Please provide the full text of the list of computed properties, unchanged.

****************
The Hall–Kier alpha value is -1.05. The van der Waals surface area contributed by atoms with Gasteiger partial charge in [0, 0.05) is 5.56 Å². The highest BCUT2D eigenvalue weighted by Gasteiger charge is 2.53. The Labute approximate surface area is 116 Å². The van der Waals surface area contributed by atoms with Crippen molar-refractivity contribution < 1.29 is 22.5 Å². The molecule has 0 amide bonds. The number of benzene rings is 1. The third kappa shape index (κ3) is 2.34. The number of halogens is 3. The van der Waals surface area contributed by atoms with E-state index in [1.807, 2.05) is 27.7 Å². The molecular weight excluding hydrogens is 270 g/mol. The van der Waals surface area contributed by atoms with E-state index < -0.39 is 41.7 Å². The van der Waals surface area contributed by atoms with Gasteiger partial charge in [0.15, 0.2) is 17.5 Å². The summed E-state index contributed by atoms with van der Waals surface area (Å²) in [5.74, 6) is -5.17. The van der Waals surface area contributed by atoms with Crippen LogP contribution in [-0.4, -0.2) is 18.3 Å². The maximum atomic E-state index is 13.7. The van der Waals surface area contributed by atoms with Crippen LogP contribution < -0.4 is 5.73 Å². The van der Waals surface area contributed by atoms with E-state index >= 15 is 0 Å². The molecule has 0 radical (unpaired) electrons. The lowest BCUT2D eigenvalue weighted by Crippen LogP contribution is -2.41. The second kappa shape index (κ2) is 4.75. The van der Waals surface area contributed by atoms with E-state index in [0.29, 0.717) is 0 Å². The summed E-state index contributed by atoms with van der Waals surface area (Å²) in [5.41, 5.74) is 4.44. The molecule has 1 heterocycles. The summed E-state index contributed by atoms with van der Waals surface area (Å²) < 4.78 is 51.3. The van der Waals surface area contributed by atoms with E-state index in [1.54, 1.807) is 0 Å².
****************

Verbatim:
The Hall–Kier alpha value is -1.05. The van der Waals surface area contributed by atoms with Gasteiger partial charge in [0, 0.05) is 5.56 Å². The highest BCUT2D eigenvalue weighted by Gasteiger charge is 2.53. The Labute approximate surface area is 116 Å². The van der Waals surface area contributed by atoms with Crippen molar-refractivity contribution < 1.29 is 22.5 Å². The molecule has 0 amide bonds. The number of benzene rings is 1. The third kappa shape index (κ3) is 2.34. The number of halogens is 3. The van der Waals surface area contributed by atoms with E-state index in [1.807, 2.05) is 27.7 Å². The molecular weight excluding hydrogens is 270 g/mol. The van der Waals surface area contributed by atoms with E-state index < -0.39 is 41.7 Å². The van der Waals surface area contributed by atoms with Gasteiger partial charge in [0.15, 0.2) is 17.5 Å². The summed E-state index contributed by atoms with van der Waals surface area (Å²) in [5.74, 6) is -5.17. The van der Waals surface area contributed by atoms with Crippen LogP contribution in [-0.4, -0.2) is 18.3 Å². The maximum atomic E-state index is 13.7. The van der Waals surface area contributed by atoms with Crippen LogP contribution < -0.4 is 5.73 Å². The van der Waals surface area contributed by atoms with E-state index >= 15 is 0 Å². The molecule has 0 radical (unpaired) electrons. The lowest BCUT2D eigenvalue weighted by Crippen LogP contribution is -2.41. The second kappa shape index (κ2) is 4.75. The van der Waals surface area contributed by atoms with E-state index in [0.29, 0.717) is 0 Å². The summed E-state index contributed by atoms with van der Waals surface area (Å²) in [5.41, 5.74) is 4.44. The molecule has 1 heterocycles. The summed E-state index contributed by atoms with van der Waals surface area (Å²) < 4.78 is 51.3. The van der Waals surface area contributed by atoms with E-state index in [1.54, 1.807) is 0 Å².